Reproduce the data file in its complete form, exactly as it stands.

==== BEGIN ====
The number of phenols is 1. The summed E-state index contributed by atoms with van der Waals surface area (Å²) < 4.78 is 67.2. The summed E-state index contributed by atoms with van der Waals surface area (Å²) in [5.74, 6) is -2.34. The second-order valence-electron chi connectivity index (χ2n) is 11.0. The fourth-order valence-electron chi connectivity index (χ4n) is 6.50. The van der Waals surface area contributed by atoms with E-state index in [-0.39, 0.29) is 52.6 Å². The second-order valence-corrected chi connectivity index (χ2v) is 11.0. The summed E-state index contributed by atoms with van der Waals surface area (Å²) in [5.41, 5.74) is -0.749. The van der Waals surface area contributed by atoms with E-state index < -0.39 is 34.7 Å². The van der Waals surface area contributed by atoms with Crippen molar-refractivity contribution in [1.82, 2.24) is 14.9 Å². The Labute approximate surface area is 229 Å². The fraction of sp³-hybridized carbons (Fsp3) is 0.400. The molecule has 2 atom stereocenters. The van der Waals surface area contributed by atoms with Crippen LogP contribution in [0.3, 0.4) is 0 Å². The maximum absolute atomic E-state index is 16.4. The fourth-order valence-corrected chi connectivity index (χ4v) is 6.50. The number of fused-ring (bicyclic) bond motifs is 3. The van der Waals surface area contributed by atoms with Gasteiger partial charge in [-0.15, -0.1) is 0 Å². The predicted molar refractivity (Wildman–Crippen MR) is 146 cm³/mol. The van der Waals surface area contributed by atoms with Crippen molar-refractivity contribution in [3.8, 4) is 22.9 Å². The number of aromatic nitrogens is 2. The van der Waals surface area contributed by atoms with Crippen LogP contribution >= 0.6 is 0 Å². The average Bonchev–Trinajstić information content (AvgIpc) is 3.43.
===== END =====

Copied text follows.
The number of phenols is 1. The summed E-state index contributed by atoms with van der Waals surface area (Å²) < 4.78 is 67.2. The summed E-state index contributed by atoms with van der Waals surface area (Å²) in [5.74, 6) is -2.34. The second-order valence-electron chi connectivity index (χ2n) is 11.0. The fourth-order valence-electron chi connectivity index (χ4n) is 6.50. The van der Waals surface area contributed by atoms with E-state index in [-0.39, 0.29) is 52.6 Å². The second-order valence-corrected chi connectivity index (χ2v) is 11.0. The summed E-state index contributed by atoms with van der Waals surface area (Å²) in [5.41, 5.74) is -0.749. The van der Waals surface area contributed by atoms with E-state index < -0.39 is 34.7 Å². The van der Waals surface area contributed by atoms with Crippen molar-refractivity contribution in [1.82, 2.24) is 14.9 Å². The Labute approximate surface area is 229 Å². The fraction of sp³-hybridized carbons (Fsp3) is 0.400. The molecule has 2 atom stereocenters. The van der Waals surface area contributed by atoms with Crippen LogP contribution in [0.3, 0.4) is 0 Å². The maximum absolute atomic E-state index is 16.4. The fourth-order valence-corrected chi connectivity index (χ4v) is 6.50. The number of fused-ring (bicyclic) bond motifs is 3. The van der Waals surface area contributed by atoms with Gasteiger partial charge in [-0.15, -0.1) is 0 Å². The predicted molar refractivity (Wildman–Crippen MR) is 146 cm³/mol. The van der Waals surface area contributed by atoms with Crippen molar-refractivity contribution in [3.8, 4) is 22.9 Å². The number of aromatic nitrogens is 2. The van der Waals surface area contributed by atoms with Crippen LogP contribution >= 0.6 is 0 Å². The average Bonchev–Trinajstić information content (AvgIpc) is 3.43.